8. ECBCNHI works with finance office to present recipient with check upon award.

9. The recipient must agree to provide a research presentation after the proposed project is complete to selected faculty (donor included if desired). In addition, they must produce submission-ready paper for publication and thank you letter for the donor.

10. The School of Nursing Alumni and Development Office receives copy of thank you letter to donor from recipient by a date agreed upon with ECBCNHI based on the research project implementation.

Call for abstracts

Third Issue 2021

The European Journal for Nursing History and Ethics is an interdisciplinary Open Access and peer-reviewed eJournal spanning the Humanities, Nursing Science, Social Sciences, and Cultural Studies. The journal is published online once a year with each edition having an individual theme. In addition, all volumes provide an open section that contains articles on various topics.

The Journal is seeking contributions both to

  • the open sectionand
  • themed section.

Theme 2021: Scarcity of nurses from a historical and ethical perspective

Deadline for Abstracts: August 30th, 2019

Complaints about the lack of staff mark both the history and present time in nursing in many European countries. The variety of possible areas of work rarely seems to be met with a sufficient number of nursing staff. Yet we can detect phases of more intense perceptions of crises in which at times even transnational shortages of nursing staff are announced. The third issue of the European Journal for Nursing History and Ethics is dedicated to the historical and ethical dimensions of these shortages of nurses and their meaning for the development of nursing.

Potential questions for articles:

  • Which times of distinct shortages of nurses can be historically detected and which causes can be identified? To what extent were these transnational phenomena? 
  • In current social scientific debates the redistribution of care work has been globally discussed under the term Global Care Chain (Arlie Hochschild). The increasing employment of women in first world countries would lead to an increasing demand for care workers that would be largely filled by female migrants from poorer countries. How can these processes be put into a historical context?
  • How did the perceptions of nurse shortages arise and who promoted them? How did the issue became a social-political agenda item (if applicable)? Which forms of scandalisation proved to be particularly successful?
  • What exactly was perceived as a shortage? Did it have primarily to do with quantity (the shortage of staff in total) or quality (lack of well-trained personnel) or was the issue the consequences of insufficient supplies for the staff (i.e. overstretched staff or an increasing flight from the job)?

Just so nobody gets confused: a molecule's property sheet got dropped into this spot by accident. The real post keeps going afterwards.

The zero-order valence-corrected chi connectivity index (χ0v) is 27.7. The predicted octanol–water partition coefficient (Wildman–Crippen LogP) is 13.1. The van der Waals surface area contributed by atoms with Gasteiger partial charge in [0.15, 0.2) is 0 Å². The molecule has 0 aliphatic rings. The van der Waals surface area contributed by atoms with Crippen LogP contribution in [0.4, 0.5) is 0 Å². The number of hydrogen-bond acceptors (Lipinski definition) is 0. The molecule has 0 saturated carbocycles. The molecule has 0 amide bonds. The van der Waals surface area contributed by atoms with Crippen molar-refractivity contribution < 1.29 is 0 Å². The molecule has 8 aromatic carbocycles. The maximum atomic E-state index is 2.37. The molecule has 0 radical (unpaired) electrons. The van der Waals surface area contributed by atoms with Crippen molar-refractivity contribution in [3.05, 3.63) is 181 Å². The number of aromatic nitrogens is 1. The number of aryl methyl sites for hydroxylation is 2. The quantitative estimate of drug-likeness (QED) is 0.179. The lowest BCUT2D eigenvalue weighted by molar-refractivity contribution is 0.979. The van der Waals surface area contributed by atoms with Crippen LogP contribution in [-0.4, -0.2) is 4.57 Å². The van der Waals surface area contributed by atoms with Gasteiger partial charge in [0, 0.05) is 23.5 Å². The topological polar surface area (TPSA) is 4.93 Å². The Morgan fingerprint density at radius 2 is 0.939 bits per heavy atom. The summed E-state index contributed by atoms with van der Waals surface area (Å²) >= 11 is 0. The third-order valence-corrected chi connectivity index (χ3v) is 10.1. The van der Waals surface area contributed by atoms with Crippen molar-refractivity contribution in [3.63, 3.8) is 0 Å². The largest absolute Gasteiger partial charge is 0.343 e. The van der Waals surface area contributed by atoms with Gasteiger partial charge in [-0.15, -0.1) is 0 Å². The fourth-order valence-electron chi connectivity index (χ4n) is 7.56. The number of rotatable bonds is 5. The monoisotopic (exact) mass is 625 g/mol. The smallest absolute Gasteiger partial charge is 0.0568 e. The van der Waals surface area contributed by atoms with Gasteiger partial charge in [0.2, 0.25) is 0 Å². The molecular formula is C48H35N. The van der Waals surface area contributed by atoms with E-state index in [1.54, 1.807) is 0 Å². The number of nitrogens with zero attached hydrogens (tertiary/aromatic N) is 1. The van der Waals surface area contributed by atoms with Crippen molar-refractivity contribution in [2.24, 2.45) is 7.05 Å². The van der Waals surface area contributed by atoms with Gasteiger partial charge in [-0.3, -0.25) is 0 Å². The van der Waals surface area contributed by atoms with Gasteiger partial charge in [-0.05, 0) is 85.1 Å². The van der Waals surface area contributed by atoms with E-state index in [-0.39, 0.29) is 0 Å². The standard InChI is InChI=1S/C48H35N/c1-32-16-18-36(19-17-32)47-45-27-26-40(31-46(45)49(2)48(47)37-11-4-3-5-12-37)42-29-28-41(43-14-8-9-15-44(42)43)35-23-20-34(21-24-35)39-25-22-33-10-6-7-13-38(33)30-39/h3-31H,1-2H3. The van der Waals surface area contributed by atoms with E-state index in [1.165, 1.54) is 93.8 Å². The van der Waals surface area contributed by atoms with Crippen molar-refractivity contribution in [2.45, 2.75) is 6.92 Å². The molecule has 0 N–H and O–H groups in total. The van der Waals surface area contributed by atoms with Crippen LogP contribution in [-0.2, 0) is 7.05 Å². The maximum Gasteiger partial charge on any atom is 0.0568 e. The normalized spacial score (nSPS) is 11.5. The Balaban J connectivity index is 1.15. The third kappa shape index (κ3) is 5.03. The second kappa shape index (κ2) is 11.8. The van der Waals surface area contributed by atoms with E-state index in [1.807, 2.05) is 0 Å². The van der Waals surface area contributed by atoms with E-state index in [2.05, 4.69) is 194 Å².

• Which ethical dimension had an impact on the perception of a shortage, both with regard to providing the necessary framework for good care and to treating the staff well?
  • What did the daily working life look like in times of shortages? How did the nurses deal with the stressful situation?
  • Which suggestions were put forward to remedy the shortage of nurses and how were they discussed?
  • What measures to rectify the shortages of nurses were implemented and what were the consequences?

New role for Professor Christine Hallett

Prof Christine Hallett

Professor Christine Hallett has recently been appointed as Professor of Nursing History. She has written a number of books on the subject and her latest volume is due for publication in December, which will explore the story and life of famous Great War nurse Edith Cavell. On Saturday 10 November, Professor Hallett will be the keynote speaker in Wakefield, where she will talk about the life of Wakefield World War One nurse Nellie Spindler.

New Book: “Always Caring: The story of the Belgian Nurses during WW1”

The historiography of the First World War and nursing pays nearly no attention to the work of the Belgian nurses during the Great War. This book adresses research questions relating to who these nurses were and what they were doing during the war. Therefore different sub-questions were asked. How many nurses were trained during the war? What were their main nursing practices? Were they organised as a professional group? What was the image of the Belgian nurses? How did the profession evolved immediately after the war? By answering these questions their story is told and the history of nursing in Belgium during the First World War is reconstructed.